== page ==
Another mainstay of the newspaper page, but who only occasionally appeared in Life, was the low-key Midwestern satirist H. T. Webster, better known for creations like Casper T. Milquetoast or endless variations on couples squabbling over hands of bridge. But a cartoon that required intricate grayscale washes deserved better reproduction than newspaper presses afforded at the time.
The charge against Life cartoons, especially from New Yorker partisans, has always been that the older magazine's reliance on dialogue in captions was antiquated and often didn't even require a drawing to illustrate it, while the single-caption cartoon, in which neither drawing nor caption tells a joke without the other, but together they create a perfect gestalt, was the superior and modern form. That's such a limited view of the history and practice of magazine cartooning that I don't want to dignify it by arguing against it too strongly; but the best riposte is always a cartoon with a caption in dialogue which is such a perfect and wittily-observed piece of work that no editing could improve on it. Oscar F. Howard was another of Life's regular standbys throughout 1923, but unlike nearly all the other cartoonists gathered here, he remains obscure even among magazine-cartooning fanatics like me. He was one of many hands who worked on an observational strip called Metropolitan Movies in the 10s and 20s, and his elegant washes helped to establish the New Yorker's style in 1925, but he drifted away from cartooning in the later 20s and I know nothing else about him. He was great, though.
In this period, Life was making an attempt to be as much a Transatlantic magazine as a New York one; they opened an office in London, and outstanding British cartoonists like H. M. Bateman and W. Heath Robinson appeared regularly in its pages. Since the New York bourgeoisie that were its primary topic of gentle satire (if not its actual audience) were typically Anglophiles anyway, there wasn't as much of a cultural divide as you might expect. Bateman in particular, although his style derived from suave French models, was an excellent universalist, tapping into current anxieties everywhere.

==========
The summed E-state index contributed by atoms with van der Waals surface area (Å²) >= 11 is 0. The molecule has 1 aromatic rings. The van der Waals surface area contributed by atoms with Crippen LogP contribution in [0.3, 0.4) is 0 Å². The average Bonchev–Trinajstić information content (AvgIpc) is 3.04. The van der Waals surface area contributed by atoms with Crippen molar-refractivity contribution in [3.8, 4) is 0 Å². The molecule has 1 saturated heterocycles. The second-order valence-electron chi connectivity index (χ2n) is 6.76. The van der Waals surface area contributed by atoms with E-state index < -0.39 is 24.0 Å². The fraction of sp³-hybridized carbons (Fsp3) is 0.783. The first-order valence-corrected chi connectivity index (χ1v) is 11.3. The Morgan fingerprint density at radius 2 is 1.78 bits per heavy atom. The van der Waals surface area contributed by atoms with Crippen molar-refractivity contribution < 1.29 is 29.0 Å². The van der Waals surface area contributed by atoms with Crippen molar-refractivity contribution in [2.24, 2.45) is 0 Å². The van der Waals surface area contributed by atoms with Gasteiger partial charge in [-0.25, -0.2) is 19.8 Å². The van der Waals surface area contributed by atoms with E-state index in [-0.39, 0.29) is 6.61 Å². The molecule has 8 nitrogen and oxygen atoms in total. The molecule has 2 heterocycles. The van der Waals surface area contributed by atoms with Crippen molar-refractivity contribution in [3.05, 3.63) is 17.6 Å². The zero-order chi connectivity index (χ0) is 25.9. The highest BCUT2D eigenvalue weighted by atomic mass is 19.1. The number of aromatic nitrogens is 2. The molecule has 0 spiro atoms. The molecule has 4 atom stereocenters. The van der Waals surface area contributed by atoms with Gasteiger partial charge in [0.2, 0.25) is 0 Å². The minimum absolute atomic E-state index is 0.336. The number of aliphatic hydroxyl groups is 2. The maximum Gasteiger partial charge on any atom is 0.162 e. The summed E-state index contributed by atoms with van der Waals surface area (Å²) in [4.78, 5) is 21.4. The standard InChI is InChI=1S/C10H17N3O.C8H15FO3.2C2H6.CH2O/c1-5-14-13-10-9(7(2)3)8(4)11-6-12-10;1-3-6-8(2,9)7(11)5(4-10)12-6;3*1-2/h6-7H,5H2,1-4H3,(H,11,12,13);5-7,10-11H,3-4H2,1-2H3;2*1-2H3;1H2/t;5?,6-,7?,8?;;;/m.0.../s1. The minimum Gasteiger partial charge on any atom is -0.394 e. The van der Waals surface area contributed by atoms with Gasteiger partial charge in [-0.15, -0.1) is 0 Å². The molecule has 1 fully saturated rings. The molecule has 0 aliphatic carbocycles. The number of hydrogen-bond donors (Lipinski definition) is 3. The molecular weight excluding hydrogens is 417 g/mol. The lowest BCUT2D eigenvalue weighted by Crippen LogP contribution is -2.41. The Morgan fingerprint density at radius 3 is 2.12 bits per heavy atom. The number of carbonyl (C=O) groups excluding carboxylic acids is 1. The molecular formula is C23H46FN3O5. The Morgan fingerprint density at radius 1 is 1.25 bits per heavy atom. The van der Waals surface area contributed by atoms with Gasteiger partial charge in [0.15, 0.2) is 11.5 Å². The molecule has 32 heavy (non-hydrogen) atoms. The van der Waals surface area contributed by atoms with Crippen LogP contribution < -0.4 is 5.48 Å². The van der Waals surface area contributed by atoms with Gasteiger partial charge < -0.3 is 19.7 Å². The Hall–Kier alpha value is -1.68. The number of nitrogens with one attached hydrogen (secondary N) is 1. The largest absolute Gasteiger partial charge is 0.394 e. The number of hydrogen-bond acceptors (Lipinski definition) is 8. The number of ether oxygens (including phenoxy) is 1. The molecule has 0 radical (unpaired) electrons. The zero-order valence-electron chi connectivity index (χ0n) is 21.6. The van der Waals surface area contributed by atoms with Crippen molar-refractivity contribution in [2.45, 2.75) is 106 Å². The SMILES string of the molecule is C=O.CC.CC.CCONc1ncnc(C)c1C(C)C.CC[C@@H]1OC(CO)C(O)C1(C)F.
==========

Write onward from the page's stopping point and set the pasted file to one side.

Both Bateman and the American Gluyas Williams (who I last looked at in 1918, when he was still finding his style) were heavily influenced by the fluid line and elegant compositions of French cartoonist Caran d'Ache, but by the early 1920s Williams was perhaps the preeminent Life cartoonist, a Charlie Chaplin of pen and ink. His crowded panels, full of bewilderment, mock heroism, baffled politesse, and sleek, filigreed linework, are among the great treasures of the era's cartooning, and his facility with both sequential cartooning and stand-alone panels made him one of the most versatile of the several geniuses then working in the field.
But if Williams was the preeminent Life cartoonist in 1923, it was only because he was more observational than the other most-published cartoonist that year: Rea Irvin, who was also the magazine's art director, allowed himself a generous number of pages in which to practice a profligate if rather gentle lunacy. The elegantly-drawn but escalatingly absurd series The Skeptics' Society, in which serious bearded gentlemen attempt to prove the veracity of common sayings, was one of the treasures of Life's output over the course of the year, and I'll leave you with the full dozen that saw print.
This is, of course, only a small sampling of all the cartoons published in Life in the second half of 1923. I left out a lot, including some of the era's most notable cartoonists — John Held Jr., T. S. Sullivant, Harrison Cady, Rollin Kirby, A. B. Frost, Don Herold, Ethel Plummer, and on the the British side Fougasse, W. Heath Robinson, and Arthur Watts. But this web page is already groaning with the number of images it has had to open.